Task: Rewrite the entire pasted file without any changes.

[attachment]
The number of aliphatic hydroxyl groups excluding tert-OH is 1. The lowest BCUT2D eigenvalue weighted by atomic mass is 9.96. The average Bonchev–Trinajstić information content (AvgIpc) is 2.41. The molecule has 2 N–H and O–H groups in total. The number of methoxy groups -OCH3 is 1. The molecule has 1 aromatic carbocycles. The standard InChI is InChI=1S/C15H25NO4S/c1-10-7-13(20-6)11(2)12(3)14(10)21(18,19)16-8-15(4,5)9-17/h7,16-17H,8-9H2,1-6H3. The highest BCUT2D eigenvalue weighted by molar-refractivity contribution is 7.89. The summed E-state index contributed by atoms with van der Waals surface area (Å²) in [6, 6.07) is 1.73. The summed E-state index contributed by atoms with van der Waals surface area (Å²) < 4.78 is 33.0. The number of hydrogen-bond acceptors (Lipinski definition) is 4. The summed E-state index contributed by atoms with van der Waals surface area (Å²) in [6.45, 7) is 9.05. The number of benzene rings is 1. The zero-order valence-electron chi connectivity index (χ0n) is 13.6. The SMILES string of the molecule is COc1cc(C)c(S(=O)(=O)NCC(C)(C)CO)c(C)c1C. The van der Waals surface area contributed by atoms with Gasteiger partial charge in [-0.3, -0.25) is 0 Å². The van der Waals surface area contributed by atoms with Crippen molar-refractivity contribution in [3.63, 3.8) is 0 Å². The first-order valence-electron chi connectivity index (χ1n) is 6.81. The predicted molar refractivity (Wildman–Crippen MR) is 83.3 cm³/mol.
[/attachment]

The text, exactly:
The number of aliphatic hydroxyl groups excluding tert-OH is 1. The lowest BCUT2D eigenvalue weighted by atomic mass is 9.96. The average Bonchev–Trinajstić information content (AvgIpc) is 2.41. The molecule has 2 N–H and O–H groups in total. The number of methoxy groups -OCH3 is 1. The molecule has 1 aromatic carbocycles. The standard InChI is InChI=1S/C15H25NO4S/c1-10-7-13(20-6)11(2)12(3)14(10)21(18,19)16-8-15(4,5)9-17/h7,16-17H,8-9H2,1-6H3. The highest BCUT2D eigenvalue weighted by molar-refractivity contribution is 7.89. The summed E-state index contributed by atoms with van der Waals surface area (Å²) in [6, 6.07) is 1.73. The summed E-state index contributed by atoms with van der Waals surface area (Å²) < 4.78 is 33.0. The number of hydrogen-bond acceptors (Lipinski definition) is 4. The summed E-state index contributed by atoms with van der Waals surface area (Å²) in [6.45, 7) is 9.05. The number of benzene rings is 1. The zero-order valence-electron chi connectivity index (χ0n) is 13.6. The SMILES string of the molecule is COc1cc(C)c(S(=O)(=O)NCC(C)(C)CO)c(C)c1C. The van der Waals surface area contributed by atoms with Gasteiger partial charge in [-0.3, -0.25) is 0 Å². The van der Waals surface area contributed by atoms with Crippen molar-refractivity contribution in [3.63, 3.8) is 0 Å². The first-order valence-electron chi connectivity index (χ1n) is 6.81. The predicted molar refractivity (Wildman–Crippen MR) is 83.3 cm³/mol.